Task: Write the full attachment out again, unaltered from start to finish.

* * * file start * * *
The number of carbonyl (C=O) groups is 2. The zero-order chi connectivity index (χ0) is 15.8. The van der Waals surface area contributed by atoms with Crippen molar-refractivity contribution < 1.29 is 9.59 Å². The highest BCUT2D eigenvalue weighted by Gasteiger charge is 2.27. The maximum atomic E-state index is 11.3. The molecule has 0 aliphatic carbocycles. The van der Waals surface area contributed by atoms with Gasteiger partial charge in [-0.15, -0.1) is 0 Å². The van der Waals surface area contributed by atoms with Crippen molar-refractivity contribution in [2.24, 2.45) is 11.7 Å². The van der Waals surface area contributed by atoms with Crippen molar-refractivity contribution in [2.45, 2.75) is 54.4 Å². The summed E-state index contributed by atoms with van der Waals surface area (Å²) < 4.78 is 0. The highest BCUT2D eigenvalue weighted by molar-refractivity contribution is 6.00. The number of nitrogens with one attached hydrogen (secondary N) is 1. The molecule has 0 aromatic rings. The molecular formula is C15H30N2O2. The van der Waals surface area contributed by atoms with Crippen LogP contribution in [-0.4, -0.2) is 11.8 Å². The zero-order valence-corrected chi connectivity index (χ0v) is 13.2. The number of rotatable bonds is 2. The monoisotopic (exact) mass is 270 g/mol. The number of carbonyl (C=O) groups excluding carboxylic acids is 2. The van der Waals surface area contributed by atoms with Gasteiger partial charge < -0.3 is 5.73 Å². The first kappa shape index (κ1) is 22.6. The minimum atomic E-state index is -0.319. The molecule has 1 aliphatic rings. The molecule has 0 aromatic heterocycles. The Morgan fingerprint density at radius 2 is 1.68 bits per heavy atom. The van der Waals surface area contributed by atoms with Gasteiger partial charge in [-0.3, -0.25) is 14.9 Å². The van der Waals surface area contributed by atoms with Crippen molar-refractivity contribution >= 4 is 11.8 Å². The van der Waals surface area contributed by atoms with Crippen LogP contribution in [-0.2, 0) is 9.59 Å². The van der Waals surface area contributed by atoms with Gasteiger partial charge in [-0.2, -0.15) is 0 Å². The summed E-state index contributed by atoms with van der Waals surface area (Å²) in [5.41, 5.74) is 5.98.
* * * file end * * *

The number of carbonyl (C=O) groups is 2. The zero-order chi connectivity index (χ0) is 15.8. The van der Waals surface area contributed by atoms with Crippen molar-refractivity contribution < 1.29 is 9.59 Å². The highest BCUT2D eigenvalue weighted by Gasteiger charge is 2.27. The maximum atomic E-state index is 11.3. The molecule has 0 aliphatic carbocycles. The van der Waals surface area contributed by atoms with Gasteiger partial charge in [-0.15, -0.1) is 0 Å². The van der Waals surface area contributed by atoms with Crippen molar-refractivity contribution in [2.24, 2.45) is 11.7 Å². The van der Waals surface area contributed by atoms with Crippen molar-refractivity contribution in [2.45, 2.75) is 54.4 Å². The summed E-state index contributed by atoms with van der Waals surface area (Å²) < 4.78 is 0. The highest BCUT2D eigenvalue weighted by molar-refractivity contribution is 6.00. The number of nitrogens with one attached hydrogen (secondary N) is 1. The molecule has 0 aromatic rings. The molecular formula is C15H30N2O2. The van der Waals surface area contributed by atoms with Crippen LogP contribution in [-0.4, -0.2) is 11.8 Å². The zero-order valence-corrected chi connectivity index (χ0v) is 13.2. The number of rotatable bonds is 2. The monoisotopic (exact) mass is 270 g/mol. The number of carbonyl (C=O) groups excluding carboxylic acids is 2. The van der Waals surface area contributed by atoms with Gasteiger partial charge < -0.3 is 5.73 Å². The first kappa shape index (κ1) is 22.6. The minimum atomic E-state index is -0.319. The molecule has 1 aliphatic rings. The molecule has 0 aromatic heterocycles. The Morgan fingerprint density at radius 2 is 1.68 bits per heavy atom. The van der Waals surface area contributed by atoms with Gasteiger partial charge in [-0.3, -0.25) is 14.9 Å². The van der Waals surface area contributed by atoms with Crippen molar-refractivity contribution >= 4 is 11.8 Å². The van der Waals surface area contributed by atoms with Crippen LogP contribution in [-0.2, 0) is 9.59 Å². The van der Waals surface area contributed by atoms with Gasteiger partial charge in [-0.2, -0.15) is 0 Å². The summed E-state index contributed by atoms with van der Waals surface area (Å²) in [5.41, 5.74) is 5.98.